“I absolutely understand the Second Amendment,” he added. “I have spent my life fighting for the Second Amendment. You know, you have to ask yourself why did the founding fathers put freedom of speech as the First Amendment? They may have done that because freedom of speech is incredibly important, and if you have guns on campus, I question whether or not that will somehow inhibit our freedom of speech.”
Pressed to elaborate, McRaven continued: “If you’re in a heated debate with somebody in the middle of a classroom and you don’t know whether or not that individual is carrying, how does that inhibit the interaction between students and faculty?”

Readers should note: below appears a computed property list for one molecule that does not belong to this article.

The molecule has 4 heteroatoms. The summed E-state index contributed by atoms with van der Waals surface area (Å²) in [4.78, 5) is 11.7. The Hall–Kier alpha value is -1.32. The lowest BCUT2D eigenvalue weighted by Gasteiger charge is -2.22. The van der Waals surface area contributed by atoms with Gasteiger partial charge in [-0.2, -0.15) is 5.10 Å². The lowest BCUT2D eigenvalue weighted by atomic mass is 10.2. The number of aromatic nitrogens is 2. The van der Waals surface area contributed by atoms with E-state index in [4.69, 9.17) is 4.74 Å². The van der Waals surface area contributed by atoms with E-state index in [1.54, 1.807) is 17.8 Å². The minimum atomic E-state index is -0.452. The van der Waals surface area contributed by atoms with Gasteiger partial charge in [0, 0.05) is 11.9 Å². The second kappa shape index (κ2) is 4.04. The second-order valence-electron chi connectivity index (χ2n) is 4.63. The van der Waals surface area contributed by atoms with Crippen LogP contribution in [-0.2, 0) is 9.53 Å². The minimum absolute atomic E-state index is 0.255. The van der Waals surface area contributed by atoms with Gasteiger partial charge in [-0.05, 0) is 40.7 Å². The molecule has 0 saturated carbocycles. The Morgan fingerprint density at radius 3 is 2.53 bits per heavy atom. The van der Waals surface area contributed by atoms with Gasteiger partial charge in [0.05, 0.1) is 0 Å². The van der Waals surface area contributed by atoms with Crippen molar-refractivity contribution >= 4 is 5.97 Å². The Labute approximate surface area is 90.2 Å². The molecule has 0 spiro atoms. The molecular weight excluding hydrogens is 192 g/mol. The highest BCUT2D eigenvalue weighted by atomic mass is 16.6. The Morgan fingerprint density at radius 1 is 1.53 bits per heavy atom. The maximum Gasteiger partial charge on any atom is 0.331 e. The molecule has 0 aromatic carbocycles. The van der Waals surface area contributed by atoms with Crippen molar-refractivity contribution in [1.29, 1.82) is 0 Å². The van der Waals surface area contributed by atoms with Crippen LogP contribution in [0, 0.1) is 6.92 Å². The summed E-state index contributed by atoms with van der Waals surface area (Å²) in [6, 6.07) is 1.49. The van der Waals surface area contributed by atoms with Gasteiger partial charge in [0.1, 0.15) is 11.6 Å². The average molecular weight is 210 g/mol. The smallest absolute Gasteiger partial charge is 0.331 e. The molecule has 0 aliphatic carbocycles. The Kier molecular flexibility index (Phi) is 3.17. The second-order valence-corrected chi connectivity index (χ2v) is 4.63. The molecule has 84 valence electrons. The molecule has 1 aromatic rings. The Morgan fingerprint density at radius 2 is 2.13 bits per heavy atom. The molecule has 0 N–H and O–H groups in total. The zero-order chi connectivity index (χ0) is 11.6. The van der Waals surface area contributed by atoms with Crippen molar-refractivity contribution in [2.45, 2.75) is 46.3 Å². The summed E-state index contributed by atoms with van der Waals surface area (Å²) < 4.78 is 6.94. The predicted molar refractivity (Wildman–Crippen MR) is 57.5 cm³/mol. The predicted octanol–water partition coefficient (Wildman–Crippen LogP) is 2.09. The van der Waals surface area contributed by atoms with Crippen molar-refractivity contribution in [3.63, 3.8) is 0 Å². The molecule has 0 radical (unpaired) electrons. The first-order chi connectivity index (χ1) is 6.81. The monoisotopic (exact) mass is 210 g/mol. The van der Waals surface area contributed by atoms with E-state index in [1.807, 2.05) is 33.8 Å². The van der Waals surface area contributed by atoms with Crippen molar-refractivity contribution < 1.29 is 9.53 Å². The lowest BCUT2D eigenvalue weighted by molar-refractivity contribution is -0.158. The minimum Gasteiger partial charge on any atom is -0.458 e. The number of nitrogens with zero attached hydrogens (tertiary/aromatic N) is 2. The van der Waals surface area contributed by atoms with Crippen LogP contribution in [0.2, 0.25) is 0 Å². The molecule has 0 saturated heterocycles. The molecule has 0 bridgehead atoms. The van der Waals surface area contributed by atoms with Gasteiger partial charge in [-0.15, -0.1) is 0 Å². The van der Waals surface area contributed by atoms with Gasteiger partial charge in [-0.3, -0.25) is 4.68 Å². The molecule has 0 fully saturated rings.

That concern was raised time and again by faculty members and students with whom I spoke over recent days. Joan Neuberger, a history professor and one of the founders of a new advocacy group called Gun Free UT, told me: “If I know that there’s a possibility that someone will have gun in his pocket, I can’t in good conscience get students to debate the way they do now.”
It can be argued that campus carry isn’t that extreme a change. It permits guns only for people with concealed-handgun permits, for which civilians must be 21 or older and have completed some training. Few undergraduates meet those criteria.